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Year : 2016  |  Volume : 2  |  Issue : 3  |  Page : 122-128

The Efficacy of the Seeds of Adansonia digitata L. as a Biocoagulant and Disinfectant in Water Purification

1 Department of Biological Sciences, Ahmadu Bello University, Zaria, Nigeria
2 Department of Chemistry, Ahmadu Bello University, Zaria, Nigeria

Correspondence Address:
Ocholi PR Edogbanya
Ahmadu Bello University, Zaria
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Source of Support: None, Conflict of Interest: None

DOI: 10.4103/2423-7752.199289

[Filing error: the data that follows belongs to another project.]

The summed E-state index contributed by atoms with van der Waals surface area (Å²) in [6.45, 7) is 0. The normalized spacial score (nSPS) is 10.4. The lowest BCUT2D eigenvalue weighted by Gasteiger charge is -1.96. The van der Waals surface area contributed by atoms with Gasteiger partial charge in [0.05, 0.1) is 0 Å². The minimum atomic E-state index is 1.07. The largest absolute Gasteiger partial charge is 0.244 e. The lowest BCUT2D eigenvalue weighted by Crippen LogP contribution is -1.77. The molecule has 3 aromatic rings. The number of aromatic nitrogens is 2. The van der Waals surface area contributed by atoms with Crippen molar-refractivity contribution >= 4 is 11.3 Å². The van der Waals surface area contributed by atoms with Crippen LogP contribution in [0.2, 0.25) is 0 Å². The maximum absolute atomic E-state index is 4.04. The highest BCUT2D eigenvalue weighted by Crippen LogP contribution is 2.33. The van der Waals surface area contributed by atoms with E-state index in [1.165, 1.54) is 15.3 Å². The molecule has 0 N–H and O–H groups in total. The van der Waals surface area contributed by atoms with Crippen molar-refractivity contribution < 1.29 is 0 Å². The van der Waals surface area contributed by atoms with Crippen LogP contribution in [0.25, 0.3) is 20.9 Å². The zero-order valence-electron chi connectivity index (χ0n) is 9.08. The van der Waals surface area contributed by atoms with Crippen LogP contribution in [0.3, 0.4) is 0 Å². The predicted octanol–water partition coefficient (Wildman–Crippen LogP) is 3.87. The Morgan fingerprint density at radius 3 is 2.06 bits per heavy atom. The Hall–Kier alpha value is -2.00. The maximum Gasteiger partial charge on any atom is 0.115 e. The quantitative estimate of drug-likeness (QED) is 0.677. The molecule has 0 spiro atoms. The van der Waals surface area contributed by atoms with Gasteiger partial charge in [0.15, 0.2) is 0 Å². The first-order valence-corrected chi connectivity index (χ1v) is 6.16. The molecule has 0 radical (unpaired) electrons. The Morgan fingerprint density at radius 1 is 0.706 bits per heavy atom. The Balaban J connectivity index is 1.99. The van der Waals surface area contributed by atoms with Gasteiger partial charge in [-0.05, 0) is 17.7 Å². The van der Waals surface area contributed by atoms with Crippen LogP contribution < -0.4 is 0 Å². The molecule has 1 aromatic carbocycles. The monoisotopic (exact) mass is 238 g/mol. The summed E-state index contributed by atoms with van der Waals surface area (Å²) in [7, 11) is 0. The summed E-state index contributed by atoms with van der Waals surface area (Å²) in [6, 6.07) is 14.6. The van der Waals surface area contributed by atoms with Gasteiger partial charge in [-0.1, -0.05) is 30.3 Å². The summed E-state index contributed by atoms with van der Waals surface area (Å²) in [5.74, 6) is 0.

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Context: Water is an essential commodity for the sustenance of life, yet its availability is drastically reducing due to pollution. The conventional methods used for the treatment of water is relatively expensive and not readily available and hence the need for alternative sustainable means of water treatment. Aim: The aim of the study was to evaluate the efficacy of Adansonia digitata L. seeds as a biocoagulant and disinfectant in the purification of water. Materials and Methods: Dried fruits of A. digitata were collected from the Department of Biological Sciences, Ahmadu Bello University, Zaria. The seeds were excised, washed, sun-dried, powdered and defatted using n-hexane. Synthetic turbid water used for the biocoagulant study was prepared using beneficiated kaolin while that used for disinfection studies was prepared using Escherichia coli isolate. Surface water was also used for the study and was obtained from the Kubanni Reservoir, Ahmadu Bello University, Zaria. The experimental design was complete randomized design (CRD). Experiments were performed in triplicates using 0 mg/L (control), 50 mg/L, 100 mg/L, 150 mg/L and 200 mg/L of A. digitata seed extract. Statistical Analysis: One-way analysis of variance (ANOVA) was used to compare the means of the various parameters measured. Duncan Multiple Range Test (DMRT) was used in separating means where significant. The level of significance was taken at P < 0.05. Results: Results revealed that as a biocoagulant, an optimum dose of 150 mg/L was able to reduce turbidity of synthetic water significantly (P < 0.05) by 96.7% while there was no significant reduction in the turbidity of surface water. As a disinfectant, a dose of 200 mg/L was able to significantly reduce (P < 0.05) the concentration of E. coli of synthetic water from 1.65 × 104 cfu/mL to 5.00 × 102 cfu/mL (97.0%) and that of surface water from 4.27 × 102 cfu/mL to 6.67 × 101 cfu/mL (84.4%). Conclusion: From the investigations done, A. digitata seeds possess biocoagulant and disinfectant potentials, which may be harnessed for water purification.

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